Another 17th century Puritan offers explicit arguments, not only for religious liberty, but for freedom of the press, free speech, and the freedom to be wrong—even to the point of heresy. 

In 1644, John Milton, most famous for the Christian epic poem, Paradise Lost, published a treatise directed at his own political and religious faction, the Puritan-led Parliament, appealing to it not to resort to the licensing restrictions of the printing press that had been the approach of his faction’s enemy, the monarchy. Areopagitica (whose title is linked to the same Areopagus, or Mars Hill, made famous by the Apostle Paul in Acts 17) makes some of the most compelling arguments in modern literature for religious liberty. The work became a cornerstone for the First Amendment to the U.S. Constitution. 

Milton’s arguments are thoroughly rooted, not only in robust Christian doctrine, but in firsthand knowledge of just how corruptible a marriage between religion and government is.

Virtue, Milton argues, differs from innocence, which does no wrong because wrong is not an option. Virtue must be chosen in order to be virtue:

He that can apprehend and consider vice with all her baits and seeming pleasures, and yet abstain, and yet distinguish, and yet prefer that which is truly better, he is the true wayfaring Christian. I cannot praise a fugitive and cloistered virtue, unexercised & unbreathed, that never sallies out and sees her adversary, but slinks out of the race, where that immortal garland is to be run for, not without dust and heat.

Liberty, not the coercion of the law, is the friend of truth, Milton writes. Licensing and prohibiting are its enemies:

And though all the winds of doctrine were let loose to play upon the earth, so Truth be in the field, we do injuriously, by licensing and prohibiting to misdoubt her strength. Let her and Falsehood grapple; who ever knew Truth put to the worse, in a free and open encounter. Her confuting is the best and surest suppressing.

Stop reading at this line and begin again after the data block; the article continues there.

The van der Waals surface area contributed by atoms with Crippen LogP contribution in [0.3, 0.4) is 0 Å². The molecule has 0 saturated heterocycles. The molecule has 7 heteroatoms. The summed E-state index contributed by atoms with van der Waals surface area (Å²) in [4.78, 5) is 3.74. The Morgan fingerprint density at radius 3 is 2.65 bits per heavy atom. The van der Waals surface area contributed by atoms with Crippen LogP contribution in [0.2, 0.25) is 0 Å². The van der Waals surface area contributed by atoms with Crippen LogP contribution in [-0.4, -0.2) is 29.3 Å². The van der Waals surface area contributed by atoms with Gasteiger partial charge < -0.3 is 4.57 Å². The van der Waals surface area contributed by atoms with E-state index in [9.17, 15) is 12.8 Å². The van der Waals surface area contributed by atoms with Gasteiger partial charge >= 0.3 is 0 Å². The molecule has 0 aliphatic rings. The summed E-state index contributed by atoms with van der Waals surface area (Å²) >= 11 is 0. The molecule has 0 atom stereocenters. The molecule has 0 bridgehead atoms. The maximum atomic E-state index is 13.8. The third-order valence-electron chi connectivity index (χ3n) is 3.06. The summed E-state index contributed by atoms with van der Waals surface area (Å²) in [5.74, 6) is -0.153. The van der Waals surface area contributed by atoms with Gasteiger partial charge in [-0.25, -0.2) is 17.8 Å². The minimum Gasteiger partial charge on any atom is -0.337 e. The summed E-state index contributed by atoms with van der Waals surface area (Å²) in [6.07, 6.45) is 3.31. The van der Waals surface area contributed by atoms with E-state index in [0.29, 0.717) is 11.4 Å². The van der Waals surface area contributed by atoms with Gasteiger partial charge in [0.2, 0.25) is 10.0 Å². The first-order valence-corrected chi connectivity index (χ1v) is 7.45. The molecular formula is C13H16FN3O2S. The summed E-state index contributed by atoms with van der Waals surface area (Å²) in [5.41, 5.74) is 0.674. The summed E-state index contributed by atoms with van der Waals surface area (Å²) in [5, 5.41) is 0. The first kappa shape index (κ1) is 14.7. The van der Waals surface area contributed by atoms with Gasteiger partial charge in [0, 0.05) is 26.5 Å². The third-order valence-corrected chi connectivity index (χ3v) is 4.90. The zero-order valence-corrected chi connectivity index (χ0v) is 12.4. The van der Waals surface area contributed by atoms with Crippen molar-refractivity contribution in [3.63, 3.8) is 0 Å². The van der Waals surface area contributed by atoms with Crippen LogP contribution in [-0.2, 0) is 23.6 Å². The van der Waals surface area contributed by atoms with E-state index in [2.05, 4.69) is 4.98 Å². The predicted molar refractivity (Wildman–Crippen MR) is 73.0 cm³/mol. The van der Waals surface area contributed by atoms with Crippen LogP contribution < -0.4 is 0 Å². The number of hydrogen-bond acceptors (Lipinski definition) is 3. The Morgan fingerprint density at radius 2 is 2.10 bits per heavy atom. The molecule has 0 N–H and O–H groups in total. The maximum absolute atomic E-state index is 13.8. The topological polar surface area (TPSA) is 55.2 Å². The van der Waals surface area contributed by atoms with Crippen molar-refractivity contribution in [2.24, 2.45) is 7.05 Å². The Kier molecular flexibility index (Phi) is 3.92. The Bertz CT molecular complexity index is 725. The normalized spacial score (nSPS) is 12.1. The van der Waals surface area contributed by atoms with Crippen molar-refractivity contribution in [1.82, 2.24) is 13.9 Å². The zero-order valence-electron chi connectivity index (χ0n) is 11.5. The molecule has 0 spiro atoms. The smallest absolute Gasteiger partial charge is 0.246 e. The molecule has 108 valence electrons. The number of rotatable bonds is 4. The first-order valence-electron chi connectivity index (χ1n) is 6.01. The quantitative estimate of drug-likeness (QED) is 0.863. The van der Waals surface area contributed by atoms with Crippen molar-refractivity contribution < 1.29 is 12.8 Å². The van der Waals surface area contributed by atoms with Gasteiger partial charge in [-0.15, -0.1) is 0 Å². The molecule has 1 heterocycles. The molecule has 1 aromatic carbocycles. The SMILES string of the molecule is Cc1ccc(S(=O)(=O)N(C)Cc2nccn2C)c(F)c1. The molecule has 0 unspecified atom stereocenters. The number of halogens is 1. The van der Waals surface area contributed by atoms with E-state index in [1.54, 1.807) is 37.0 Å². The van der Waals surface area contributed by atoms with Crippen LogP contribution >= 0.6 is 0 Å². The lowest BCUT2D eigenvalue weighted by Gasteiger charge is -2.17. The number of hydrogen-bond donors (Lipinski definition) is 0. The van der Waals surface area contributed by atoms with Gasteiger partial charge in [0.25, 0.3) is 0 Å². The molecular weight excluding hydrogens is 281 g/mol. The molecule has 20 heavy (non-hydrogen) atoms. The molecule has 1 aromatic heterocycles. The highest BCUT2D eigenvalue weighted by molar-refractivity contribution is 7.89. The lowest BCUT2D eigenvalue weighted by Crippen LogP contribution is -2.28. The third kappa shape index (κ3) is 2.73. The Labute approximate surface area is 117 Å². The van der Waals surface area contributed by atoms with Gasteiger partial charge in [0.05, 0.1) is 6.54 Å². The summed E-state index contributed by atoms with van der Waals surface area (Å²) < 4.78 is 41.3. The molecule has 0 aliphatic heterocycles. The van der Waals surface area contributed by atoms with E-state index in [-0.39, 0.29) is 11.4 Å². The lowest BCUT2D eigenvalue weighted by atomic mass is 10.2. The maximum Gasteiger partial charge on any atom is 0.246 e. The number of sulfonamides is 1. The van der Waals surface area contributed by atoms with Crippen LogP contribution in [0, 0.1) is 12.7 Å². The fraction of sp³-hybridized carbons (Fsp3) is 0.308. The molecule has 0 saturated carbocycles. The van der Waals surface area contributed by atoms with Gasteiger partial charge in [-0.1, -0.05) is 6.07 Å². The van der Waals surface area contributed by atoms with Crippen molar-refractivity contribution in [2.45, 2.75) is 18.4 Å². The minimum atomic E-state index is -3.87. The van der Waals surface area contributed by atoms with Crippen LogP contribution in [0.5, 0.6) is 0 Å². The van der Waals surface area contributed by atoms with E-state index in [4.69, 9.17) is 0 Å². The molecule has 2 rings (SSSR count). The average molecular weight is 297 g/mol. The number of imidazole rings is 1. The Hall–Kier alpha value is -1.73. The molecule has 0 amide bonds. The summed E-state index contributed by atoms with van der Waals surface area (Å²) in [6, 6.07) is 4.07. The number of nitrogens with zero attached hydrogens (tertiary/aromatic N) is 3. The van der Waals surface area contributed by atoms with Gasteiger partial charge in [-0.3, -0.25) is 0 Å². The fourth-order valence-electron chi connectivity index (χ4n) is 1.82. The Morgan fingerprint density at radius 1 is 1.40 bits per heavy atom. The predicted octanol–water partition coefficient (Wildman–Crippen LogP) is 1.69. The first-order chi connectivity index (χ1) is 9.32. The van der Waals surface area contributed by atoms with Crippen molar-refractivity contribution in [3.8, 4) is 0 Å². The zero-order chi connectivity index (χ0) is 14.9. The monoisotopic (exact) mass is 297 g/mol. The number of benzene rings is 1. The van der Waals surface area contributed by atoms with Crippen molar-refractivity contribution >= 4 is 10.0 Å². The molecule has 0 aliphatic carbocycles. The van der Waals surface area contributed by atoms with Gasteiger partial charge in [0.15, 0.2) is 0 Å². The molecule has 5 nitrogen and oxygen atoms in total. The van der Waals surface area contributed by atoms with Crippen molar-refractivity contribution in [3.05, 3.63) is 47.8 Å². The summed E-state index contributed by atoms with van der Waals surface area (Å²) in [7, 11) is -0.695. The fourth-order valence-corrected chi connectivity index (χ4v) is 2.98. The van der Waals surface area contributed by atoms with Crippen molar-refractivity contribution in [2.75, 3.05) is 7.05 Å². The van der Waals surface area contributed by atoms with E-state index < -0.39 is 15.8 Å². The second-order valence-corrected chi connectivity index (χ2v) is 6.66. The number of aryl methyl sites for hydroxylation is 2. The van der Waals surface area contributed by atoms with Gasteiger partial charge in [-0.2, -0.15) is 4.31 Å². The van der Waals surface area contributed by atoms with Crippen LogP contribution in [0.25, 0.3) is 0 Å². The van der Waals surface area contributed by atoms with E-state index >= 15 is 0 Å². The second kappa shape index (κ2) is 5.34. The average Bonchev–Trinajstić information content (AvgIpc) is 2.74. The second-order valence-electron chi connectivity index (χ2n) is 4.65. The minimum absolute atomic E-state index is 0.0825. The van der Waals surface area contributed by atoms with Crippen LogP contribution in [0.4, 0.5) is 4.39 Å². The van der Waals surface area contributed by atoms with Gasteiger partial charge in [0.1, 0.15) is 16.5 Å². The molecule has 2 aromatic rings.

Living and writing during the height of the English civil wars, wars fought between factions whose religious and political identities were indistinguishable, Milton fought for the right to be wrong (and free to be wrong), even on matters of utmost political, spiritual, and eternal importance:

Truth is compared in Scripture to a streaming fountain; if her waters flow not in a perpetual progression, they sicken into a muddy pool of conformity and tradition. A man may be a heretic in the truth; and if he believe things only because his Pastor says so, or the Assembly so determines, without knowing other reason, though his belief be true, yet the very truth he holds, becomes his heresy.

A flourishing Christian faith, along with a flourishing nation, depends on minds free and well-formed enough to recognize truth amid falsehood. The primary question Christian nationalism claims to ask—namely, what does it look like for people of faith (Christian or otherwise) to advocate in the public square for the public policies they believe will do the most public good?—cannot be answered with tropes, types, and cliches. Such are the makings of a flattened imagination that can deal only with ideas, not the real world.

Fortunately, great works of the human imagination that can cultivate imaginations capable of wrestling with the complexities of such questions are there—in abundance—to taste and see.